Hot buttons make some people mad, others sad. All of them kick people into an instant response. Press someone’s hot button and you’re certain of making something happen.

Dealing with your own hot buttons
Your hot buttons are dormant most of the time. They only come alive when something hits one of them. The rest of the time, you’re almost unconscious of their existence. So you’re not ready to deal with them when they spring into action. That’s why people act first and think about it afterwards, when the damage has been done.

Here’s how to become more aware of your own hot buttons:

  • Think carefully about times you can recall where you acted or spoke in haste and regretted it afterwards. Write down what triggered the response. Was it something someone said? Or something they did? Be as specific as you can.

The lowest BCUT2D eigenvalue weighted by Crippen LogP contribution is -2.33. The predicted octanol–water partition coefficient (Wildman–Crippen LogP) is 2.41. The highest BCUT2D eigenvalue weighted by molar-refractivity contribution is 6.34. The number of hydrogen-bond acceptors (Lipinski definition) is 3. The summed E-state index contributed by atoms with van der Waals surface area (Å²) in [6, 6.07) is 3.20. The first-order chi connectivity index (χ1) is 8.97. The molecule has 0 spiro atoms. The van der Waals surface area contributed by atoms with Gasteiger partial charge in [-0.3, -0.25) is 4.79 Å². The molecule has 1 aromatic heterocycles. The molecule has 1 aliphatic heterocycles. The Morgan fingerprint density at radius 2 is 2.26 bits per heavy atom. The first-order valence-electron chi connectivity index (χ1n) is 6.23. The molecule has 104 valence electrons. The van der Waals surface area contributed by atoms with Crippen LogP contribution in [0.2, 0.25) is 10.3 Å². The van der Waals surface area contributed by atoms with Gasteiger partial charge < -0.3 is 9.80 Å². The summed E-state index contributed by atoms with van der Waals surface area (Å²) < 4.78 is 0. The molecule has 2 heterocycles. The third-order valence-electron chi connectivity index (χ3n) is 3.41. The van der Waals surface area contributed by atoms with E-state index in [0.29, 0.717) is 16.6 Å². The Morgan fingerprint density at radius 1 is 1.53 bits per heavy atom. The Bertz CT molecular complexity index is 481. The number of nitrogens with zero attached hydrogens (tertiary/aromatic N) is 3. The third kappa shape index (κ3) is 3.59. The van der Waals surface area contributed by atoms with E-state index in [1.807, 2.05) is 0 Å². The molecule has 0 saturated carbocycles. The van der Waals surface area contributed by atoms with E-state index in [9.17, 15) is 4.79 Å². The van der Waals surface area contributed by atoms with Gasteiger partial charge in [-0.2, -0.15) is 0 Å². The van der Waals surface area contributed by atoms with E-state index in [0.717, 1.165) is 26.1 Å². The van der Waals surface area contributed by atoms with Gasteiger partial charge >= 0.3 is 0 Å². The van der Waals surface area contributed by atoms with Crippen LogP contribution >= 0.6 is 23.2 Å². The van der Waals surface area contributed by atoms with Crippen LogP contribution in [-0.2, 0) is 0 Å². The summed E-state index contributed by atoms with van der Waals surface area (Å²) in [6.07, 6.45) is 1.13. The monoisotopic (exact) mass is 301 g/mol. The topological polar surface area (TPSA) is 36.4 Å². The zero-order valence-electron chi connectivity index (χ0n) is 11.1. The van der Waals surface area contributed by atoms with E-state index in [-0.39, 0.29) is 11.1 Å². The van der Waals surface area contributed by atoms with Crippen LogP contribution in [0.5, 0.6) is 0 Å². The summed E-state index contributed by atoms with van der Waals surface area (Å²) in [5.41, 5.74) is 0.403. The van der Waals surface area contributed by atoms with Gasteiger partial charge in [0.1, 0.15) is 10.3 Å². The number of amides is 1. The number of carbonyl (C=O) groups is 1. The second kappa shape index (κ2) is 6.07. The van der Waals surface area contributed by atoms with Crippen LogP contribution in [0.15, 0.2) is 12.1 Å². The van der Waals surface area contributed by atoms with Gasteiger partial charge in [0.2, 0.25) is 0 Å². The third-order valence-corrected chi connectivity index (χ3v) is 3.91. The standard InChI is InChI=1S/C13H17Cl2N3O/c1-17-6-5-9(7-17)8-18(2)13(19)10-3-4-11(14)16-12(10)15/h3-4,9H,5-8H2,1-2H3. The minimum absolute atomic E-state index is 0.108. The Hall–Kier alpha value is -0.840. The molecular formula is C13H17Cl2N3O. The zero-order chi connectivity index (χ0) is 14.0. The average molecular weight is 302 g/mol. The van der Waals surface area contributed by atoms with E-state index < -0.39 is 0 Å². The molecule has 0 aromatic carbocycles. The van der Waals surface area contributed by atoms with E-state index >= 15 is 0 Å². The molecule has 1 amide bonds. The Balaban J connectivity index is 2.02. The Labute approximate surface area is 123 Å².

• Look for patterns. Does the same trigger come up several times? Do you always get mad when people patronize you (I know I do!)? Or when they bring up how hard they work? Or their expensive vacation plans?
  • Try replaying one or two especially volatile occasions in your head. Check your emotions as you go along. When did you start to get irritated? Or upset?
  • Talk to close friends and loved ones. What do they know that makes you instantly grumpy or difficult? What have they learned to avoid, unless they want to “set you off?”

The only way to deal with a hot button that’s been triggered is call a mental “time-out.” Take a moment to breathe. Slow down. Try to delay your response if you can. If not, try to limit it to signaling you’d like to say more at another time.